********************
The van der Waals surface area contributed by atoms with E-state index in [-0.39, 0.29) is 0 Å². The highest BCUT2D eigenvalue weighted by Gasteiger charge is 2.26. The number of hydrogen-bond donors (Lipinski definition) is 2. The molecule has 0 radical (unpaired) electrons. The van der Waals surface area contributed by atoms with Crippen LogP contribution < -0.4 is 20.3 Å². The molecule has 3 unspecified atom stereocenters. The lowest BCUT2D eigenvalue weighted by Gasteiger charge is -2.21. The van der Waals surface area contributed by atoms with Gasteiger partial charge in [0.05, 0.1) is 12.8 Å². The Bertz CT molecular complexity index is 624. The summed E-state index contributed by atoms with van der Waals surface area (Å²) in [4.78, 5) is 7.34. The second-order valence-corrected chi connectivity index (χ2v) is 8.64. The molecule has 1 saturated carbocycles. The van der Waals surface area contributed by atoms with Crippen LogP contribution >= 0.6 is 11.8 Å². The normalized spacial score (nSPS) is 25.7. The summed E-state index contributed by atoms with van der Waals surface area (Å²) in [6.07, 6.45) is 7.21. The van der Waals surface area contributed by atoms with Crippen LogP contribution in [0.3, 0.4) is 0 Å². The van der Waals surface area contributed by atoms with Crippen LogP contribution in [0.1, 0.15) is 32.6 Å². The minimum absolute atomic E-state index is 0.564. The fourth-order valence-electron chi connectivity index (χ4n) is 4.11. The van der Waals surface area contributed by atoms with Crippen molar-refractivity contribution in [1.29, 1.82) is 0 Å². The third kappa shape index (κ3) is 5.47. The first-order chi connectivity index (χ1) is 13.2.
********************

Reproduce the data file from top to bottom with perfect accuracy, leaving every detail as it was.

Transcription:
The van der Waals surface area contributed by atoms with E-state index in [-0.39, 0.29) is 0 Å². The highest BCUT2D eigenvalue weighted by Gasteiger charge is 2.26. The number of hydrogen-bond donors (Lipinski definition) is 2. The molecule has 0 radical (unpaired) electrons. The van der Waals surface area contributed by atoms with Crippen LogP contribution < -0.4 is 20.3 Å². The molecule has 3 unspecified atom stereocenters. The lowest BCUT2D eigenvalue weighted by Gasteiger charge is -2.21. The van der Waals surface area contributed by atoms with Gasteiger partial charge in [0.05, 0.1) is 12.8 Å². The Bertz CT molecular complexity index is 624. The summed E-state index contributed by atoms with van der Waals surface area (Å²) in [4.78, 5) is 7.34. The second-order valence-corrected chi connectivity index (χ2v) is 8.64. The molecule has 1 saturated carbocycles. The van der Waals surface area contributed by atoms with Crippen LogP contribution >= 0.6 is 11.8 Å². The normalized spacial score (nSPS) is 25.7. The summed E-state index contributed by atoms with van der Waals surface area (Å²) in [6.07, 6.45) is 7.21. The van der Waals surface area contributed by atoms with Crippen LogP contribution in [0.3, 0.4) is 0 Å². The van der Waals surface area contributed by atoms with Crippen LogP contribution in [0.1, 0.15) is 32.6 Å². The minimum absolute atomic E-state index is 0.564. The fourth-order valence-electron chi connectivity index (χ4n) is 4.11. The van der Waals surface area contributed by atoms with Crippen molar-refractivity contribution in [1.29, 1.82) is 0 Å². The third kappa shape index (κ3) is 5.47. The first-order chi connectivity index (χ1) is 13.2.